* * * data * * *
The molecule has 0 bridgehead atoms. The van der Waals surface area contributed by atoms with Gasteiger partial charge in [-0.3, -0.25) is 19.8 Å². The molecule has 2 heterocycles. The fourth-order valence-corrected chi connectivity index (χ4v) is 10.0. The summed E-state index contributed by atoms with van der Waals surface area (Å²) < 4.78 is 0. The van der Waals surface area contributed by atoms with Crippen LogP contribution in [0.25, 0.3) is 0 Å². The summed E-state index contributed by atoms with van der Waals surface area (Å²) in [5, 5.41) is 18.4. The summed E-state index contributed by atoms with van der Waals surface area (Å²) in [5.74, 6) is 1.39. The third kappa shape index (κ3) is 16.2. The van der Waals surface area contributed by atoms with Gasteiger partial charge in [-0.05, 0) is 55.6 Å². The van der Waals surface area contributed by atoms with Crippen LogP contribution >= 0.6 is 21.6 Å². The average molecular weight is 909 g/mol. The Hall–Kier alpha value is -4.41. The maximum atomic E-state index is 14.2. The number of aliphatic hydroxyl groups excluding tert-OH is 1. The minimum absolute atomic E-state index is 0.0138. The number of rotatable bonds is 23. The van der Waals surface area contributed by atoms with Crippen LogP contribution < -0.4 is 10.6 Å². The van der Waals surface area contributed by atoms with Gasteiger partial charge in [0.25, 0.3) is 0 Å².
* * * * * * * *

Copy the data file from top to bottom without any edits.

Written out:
The molecule has 0 bridgehead atoms. The van der Waals surface area contributed by atoms with Gasteiger partial charge in [-0.3, -0.25) is 19.8 Å². The molecule has 2 heterocycles. The fourth-order valence-corrected chi connectivity index (χ4v) is 10.0. The summed E-state index contributed by atoms with van der Waals surface area (Å²) < 4.78 is 0. The van der Waals surface area contributed by atoms with Crippen LogP contribution in [0.25, 0.3) is 0 Å². The summed E-state index contributed by atoms with van der Waals surface area (Å²) in [5, 5.41) is 18.4. The summed E-state index contributed by atoms with van der Waals surface area (Å²) in [5.74, 6) is 1.39. The third kappa shape index (κ3) is 16.2. The van der Waals surface area contributed by atoms with Gasteiger partial charge in [-0.05, 0) is 55.6 Å². The van der Waals surface area contributed by atoms with Crippen LogP contribution >= 0.6 is 21.6 Å². The average molecular weight is 909 g/mol. The Hall–Kier alpha value is -4.41. The maximum atomic E-state index is 14.2. The number of aliphatic hydroxyl groups excluding tert-OH is 1. The minimum absolute atomic E-state index is 0.0138. The number of rotatable bonds is 23. The van der Waals surface area contributed by atoms with Crippen LogP contribution < -0.4 is 10.6 Å². The van der Waals surface area contributed by atoms with Gasteiger partial charge in [0.25, 0.3) is 0 Å².